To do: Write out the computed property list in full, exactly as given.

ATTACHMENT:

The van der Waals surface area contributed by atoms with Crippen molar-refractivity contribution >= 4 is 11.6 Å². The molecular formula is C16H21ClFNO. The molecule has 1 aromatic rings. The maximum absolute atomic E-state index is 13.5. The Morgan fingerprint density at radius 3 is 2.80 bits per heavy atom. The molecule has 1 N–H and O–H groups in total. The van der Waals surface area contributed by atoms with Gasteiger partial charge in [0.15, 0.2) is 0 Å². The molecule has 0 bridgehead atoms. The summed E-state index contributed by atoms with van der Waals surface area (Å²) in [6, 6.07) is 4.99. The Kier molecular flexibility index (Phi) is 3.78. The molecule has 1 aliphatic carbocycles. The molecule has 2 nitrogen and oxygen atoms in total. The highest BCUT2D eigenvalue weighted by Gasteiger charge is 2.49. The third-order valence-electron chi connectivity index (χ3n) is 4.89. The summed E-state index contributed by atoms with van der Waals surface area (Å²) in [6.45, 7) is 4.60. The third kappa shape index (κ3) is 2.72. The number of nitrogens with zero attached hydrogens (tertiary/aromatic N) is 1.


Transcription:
The van der Waals surface area contributed by atoms with Crippen molar-refractivity contribution >= 4 is 11.6 Å². The molecular formula is C16H21ClFNO. The molecule has 1 aromatic rings. The maximum absolute atomic E-state index is 13.5. The Morgan fingerprint density at radius 3 is 2.80 bits per heavy atom. The molecule has 1 N–H and O–H groups in total. The van der Waals surface area contributed by atoms with Gasteiger partial charge in [0.15, 0.2) is 0 Å². The molecule has 0 bridgehead atoms. The summed E-state index contributed by atoms with van der Waals surface area (Å²) in [6, 6.07) is 4.99. The Kier molecular flexibility index (Phi) is 3.78. The molecule has 1 aliphatic carbocycles. The molecule has 2 nitrogen and oxygen atoms in total. The highest BCUT2D eigenvalue weighted by Gasteiger charge is 2.49. The third-order valence-electron chi connectivity index (χ3n) is 4.89. The summed E-state index contributed by atoms with van der Waals surface area (Å²) in [6.45, 7) is 4.60. The third kappa shape index (κ3) is 2.72. The number of nitrogens with zero attached hydrogens (tertiary/aromatic N) is 1.